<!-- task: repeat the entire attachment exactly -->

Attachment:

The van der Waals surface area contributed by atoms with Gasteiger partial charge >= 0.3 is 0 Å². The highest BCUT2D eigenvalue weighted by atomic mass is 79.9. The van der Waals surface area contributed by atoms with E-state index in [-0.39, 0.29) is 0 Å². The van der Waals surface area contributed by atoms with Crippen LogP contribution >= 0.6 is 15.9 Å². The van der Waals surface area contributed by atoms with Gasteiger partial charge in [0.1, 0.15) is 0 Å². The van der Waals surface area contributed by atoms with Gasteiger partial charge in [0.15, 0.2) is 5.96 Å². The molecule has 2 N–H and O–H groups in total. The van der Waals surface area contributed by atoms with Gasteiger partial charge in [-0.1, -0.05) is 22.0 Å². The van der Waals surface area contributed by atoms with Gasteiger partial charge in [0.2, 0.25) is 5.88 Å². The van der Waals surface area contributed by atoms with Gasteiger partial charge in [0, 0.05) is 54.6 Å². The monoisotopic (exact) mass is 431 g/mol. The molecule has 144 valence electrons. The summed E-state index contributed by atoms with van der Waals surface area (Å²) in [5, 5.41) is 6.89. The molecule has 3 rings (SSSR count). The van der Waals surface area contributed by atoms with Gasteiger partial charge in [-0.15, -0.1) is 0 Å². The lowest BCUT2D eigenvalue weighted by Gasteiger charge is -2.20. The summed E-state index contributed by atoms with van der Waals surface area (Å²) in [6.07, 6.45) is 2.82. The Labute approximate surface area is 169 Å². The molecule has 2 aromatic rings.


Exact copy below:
The van der Waals surface area contributed by atoms with Gasteiger partial charge >= 0.3 is 0 Å². The highest BCUT2D eigenvalue weighted by atomic mass is 79.9. The van der Waals surface area contributed by atoms with E-state index in [-0.39, 0.29) is 0 Å². The van der Waals surface area contributed by atoms with Crippen LogP contribution >= 0.6 is 15.9 Å². The van der Waals surface area contributed by atoms with Gasteiger partial charge in [0.1, 0.15) is 0 Å². The van der Waals surface area contributed by atoms with Gasteiger partial charge in [0.15, 0.2) is 5.96 Å². The molecule has 2 N–H and O–H groups in total. The van der Waals surface area contributed by atoms with Gasteiger partial charge in [-0.1, -0.05) is 22.0 Å². The van der Waals surface area contributed by atoms with Gasteiger partial charge in [0.2, 0.25) is 5.88 Å². The van der Waals surface area contributed by atoms with Gasteiger partial charge in [0, 0.05) is 54.6 Å². The monoisotopic (exact) mass is 431 g/mol. The molecule has 144 valence electrons. The summed E-state index contributed by atoms with van der Waals surface area (Å²) in [5, 5.41) is 6.89. The molecule has 3 rings (SSSR count). The van der Waals surface area contributed by atoms with Gasteiger partial charge in [-0.15, -0.1) is 0 Å². The lowest BCUT2D eigenvalue weighted by Gasteiger charge is -2.20. The summed E-state index contributed by atoms with van der Waals surface area (Å²) in [6.07, 6.45) is 2.82. The Labute approximate surface area is 169 Å². The molecule has 2 aromatic rings.